Search Results

You are looking at 1 - 3 of 3 items for

  • Author: Andrzej Szczotka x
Clear All Modify Search
Open access

Andrzej Lipowski, Anna Szczotka-Bochniarz and Zygmunt Pejsak

Abstract

Introduction: Aujeszky’s disease virus (ADV) infects a wide range of animals, including members of the Suidae family, i.e. domestic and wild pigs, as well as wild boar. Since wild boar are a potential ADV reservoir and a source of infection for domestic pigs, the aim of the study was to evaluate ADV antibody prevalence in the Polish wild boar population, during the years 2011 to 2014.

Material and Methods: Wild boar blood samples were collected during three consecutive hunting seasons; i.e. 2011/2012, 2012/2013, and 2013/2014, and tested for ADV antibodies by ELISA.

Results: ADV antibodies were detected in samples from all tested voivodships. The average seroprevalence reached 32.2%. Seroprevalence, over the examined hunting seasons, was 27.4% in 2011/2012, 32.4% in 2012/2013, and 35.5% in 2013/2014. The highest percentage of seroreagents was detected in four voivodships, situated along the western border of Poland, i.e. Zachodnio-Pomorskie (ZP), Lubuskie (LB), Dolnośląskie (DS), and Opolskie (OP). This area is positively correlated with the highest density of the wild boar population and the highest wild boar hunting bag.

Conclusion: The results of this study confirm that the wild boar population may still pose a threat to domestic pigs, which is of special importance at the final stage of Aujeszky’s disease eradication programme in Poland.

Open access

Anna Szczotka-Bochniarz, Andrzej Lipowski, Anna Kycko, Bartosz Sell, Michał Ziółkowski and Barbara Małek

Abstract

Introduction: Aujeszky’s disease (AD), most often related to infection of domestic and feral swine, may also concern other mammals, including dogs. The disease in carnivores, related to consumption of raw meat or offal contaminated with AD virus, is manifested by severe neurological disorders and inevitably leads to animal’s death.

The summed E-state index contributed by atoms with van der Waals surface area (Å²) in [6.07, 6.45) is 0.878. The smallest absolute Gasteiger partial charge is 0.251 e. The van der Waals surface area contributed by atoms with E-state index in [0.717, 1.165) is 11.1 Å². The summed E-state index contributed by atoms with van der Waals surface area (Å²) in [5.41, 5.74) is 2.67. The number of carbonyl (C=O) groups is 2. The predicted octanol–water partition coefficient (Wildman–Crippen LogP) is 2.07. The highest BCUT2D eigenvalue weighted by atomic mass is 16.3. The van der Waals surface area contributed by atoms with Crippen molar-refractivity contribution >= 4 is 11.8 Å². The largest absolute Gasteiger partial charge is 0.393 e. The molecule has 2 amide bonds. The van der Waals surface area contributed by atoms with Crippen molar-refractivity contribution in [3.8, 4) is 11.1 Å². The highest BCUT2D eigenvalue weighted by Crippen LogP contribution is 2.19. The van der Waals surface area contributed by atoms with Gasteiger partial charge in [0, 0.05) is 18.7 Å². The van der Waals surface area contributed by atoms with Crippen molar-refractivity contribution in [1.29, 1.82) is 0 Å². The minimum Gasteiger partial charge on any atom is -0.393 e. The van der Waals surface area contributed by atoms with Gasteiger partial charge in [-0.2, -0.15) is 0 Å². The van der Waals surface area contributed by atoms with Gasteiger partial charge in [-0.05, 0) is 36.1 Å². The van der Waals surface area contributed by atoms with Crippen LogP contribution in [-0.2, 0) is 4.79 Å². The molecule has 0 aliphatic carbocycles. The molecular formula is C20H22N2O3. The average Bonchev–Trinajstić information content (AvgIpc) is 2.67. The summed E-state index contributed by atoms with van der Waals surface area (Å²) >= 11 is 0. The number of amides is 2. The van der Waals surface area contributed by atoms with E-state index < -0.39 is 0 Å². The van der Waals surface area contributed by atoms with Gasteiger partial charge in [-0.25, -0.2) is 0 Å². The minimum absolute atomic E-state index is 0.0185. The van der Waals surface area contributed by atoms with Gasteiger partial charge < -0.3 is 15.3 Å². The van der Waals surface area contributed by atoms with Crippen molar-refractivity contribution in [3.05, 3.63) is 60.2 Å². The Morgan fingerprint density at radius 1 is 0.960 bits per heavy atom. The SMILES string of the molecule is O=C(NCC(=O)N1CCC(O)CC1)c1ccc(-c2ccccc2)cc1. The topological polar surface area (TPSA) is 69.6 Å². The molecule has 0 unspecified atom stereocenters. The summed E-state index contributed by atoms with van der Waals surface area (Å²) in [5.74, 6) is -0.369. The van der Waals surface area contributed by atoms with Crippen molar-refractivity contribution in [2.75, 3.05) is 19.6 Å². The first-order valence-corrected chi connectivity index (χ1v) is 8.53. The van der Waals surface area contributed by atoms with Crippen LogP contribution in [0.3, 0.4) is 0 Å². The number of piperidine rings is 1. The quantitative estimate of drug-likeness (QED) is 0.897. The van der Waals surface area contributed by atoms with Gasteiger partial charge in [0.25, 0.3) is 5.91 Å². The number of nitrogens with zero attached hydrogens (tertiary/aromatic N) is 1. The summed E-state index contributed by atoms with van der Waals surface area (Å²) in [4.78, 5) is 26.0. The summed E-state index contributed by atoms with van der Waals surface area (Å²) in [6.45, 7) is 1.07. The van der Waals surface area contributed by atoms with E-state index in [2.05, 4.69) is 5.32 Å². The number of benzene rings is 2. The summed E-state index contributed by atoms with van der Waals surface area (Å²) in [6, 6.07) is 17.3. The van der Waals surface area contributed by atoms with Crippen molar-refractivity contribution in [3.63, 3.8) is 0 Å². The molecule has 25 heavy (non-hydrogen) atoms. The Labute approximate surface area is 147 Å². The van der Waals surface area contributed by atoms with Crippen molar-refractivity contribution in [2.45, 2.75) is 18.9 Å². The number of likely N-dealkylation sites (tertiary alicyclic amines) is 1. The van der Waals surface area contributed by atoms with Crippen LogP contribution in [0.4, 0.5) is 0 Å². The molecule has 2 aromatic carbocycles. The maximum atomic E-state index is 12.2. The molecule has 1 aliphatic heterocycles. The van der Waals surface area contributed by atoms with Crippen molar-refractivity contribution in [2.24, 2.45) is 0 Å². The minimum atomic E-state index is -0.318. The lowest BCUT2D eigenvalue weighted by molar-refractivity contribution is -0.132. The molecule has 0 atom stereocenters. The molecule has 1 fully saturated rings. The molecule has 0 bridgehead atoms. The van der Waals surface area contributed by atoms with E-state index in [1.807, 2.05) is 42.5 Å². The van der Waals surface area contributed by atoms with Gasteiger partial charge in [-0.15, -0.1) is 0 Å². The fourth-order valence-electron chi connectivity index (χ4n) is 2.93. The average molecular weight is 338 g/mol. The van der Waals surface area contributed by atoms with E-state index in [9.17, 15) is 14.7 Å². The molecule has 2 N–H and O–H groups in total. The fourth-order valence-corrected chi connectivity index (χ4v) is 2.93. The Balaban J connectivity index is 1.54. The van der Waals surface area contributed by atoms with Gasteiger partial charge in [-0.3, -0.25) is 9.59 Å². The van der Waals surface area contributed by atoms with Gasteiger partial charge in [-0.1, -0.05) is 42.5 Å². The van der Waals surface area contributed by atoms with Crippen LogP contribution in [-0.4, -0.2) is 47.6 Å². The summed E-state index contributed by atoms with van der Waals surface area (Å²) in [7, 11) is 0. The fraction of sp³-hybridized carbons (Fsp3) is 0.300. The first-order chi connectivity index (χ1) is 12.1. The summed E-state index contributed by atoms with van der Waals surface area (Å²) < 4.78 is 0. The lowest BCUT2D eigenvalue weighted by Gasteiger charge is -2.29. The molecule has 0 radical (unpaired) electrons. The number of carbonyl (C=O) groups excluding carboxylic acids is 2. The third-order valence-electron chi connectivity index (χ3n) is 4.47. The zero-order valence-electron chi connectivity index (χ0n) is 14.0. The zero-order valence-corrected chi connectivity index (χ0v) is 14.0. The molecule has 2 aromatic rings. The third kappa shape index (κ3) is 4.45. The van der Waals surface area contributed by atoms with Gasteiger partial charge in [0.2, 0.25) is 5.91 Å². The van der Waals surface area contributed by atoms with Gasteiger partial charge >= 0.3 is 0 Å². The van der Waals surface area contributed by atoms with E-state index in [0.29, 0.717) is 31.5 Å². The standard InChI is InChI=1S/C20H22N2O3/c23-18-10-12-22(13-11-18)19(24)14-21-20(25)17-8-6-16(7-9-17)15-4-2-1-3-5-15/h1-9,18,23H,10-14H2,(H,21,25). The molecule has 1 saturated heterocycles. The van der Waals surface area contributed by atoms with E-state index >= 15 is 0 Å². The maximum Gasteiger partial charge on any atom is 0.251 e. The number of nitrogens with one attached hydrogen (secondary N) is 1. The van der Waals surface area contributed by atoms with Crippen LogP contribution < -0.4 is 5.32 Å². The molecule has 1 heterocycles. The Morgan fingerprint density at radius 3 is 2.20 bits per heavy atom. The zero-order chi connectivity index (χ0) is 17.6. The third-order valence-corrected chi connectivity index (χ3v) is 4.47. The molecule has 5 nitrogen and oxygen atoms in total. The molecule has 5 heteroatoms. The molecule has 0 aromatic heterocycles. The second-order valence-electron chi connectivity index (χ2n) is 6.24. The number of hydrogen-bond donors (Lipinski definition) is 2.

Material and Methods: Karelian bear dog was euthanised due to nervous symptoms that started two days after participation in wild boar hunting. After exclusion of rabies the dog’s carcass was subjected to standard necropsy. Tissue samples were collected for histological examination. Samples of the brain were tested for ADV by real-time PCR and virus isolation. Samples of the liver were collected for toxicological examination.

Results: The presence of ADV was confirmed by real-time PCR and virus isolation. Toxicological examination revealed anticoagulant poisoning. This is the first case of Aujeszky’s disease (AD) in a hunting dog in Poland after exposure to ADV from offal of wild boar.

Conclusion: This infection should be taken into consideration in differential diagnosis of syndromes of neurological disorders in dogs. Since AD is found in both domestic pigs and wild boar in Poland, special care must be taken to prevent spread of infection to other species.

Open access

Piotr Bielaczyc, Andrzej Szczotka and Joseph Woodburn

Abstract

SI engines are highly susceptible to excess emissions when started at low ambient temperatures. This phenomenon has multiple air quality and climate forcing implications. Direct injection petrol engines feature a markedly different fuelling strategy, and so their emissions behaviour is somewhat different from indirect injection petrol engines. The excess emissions of direct injection engines at low ambient temperatures should also differ. Additionally, the direct injection fuel delivery process leads to the formation of PM, and DISI engines should show greater PM emissions at low ambient temperatures. This study reports on laboratory experiments quantifying excess emissions of gaseous and solid pollutants over a legislative driving cycle following cold start at a low ambient temperature for both engine types. Over the legislative cycle for testing at -7°C (the UDC), emissions of HC, CO, NOx and CO2 were higher when tested at -7°C than at 24°C. Massive increases in emissions of HC and CO were observed, together with more modest increases in NOx and CO2 emissions. Results from the entire driving cycle showed excess emissions in both phases (though they were much larger for the UDC). The DISI vehicle showed lower increases in fuel consumption than the port injected vehicles, but greater increases in emission of HC and CO. DISI particle number emissions increased by around 50%; DISI particle mass by over 600%. The observed emissions deteriorations varied somewhat by engine type and from vehicle to vehicle. Excesses were greatest following start-up, but persisted, even after several hundred seconds’ driving. The temperature of the intake air appeared to have a limited but significant effect on emissions after the engine has been running for some time. All vehicles tested here comfortably met the relevant EU limits, providing further evidence that these limits are no longer challenging and need updating.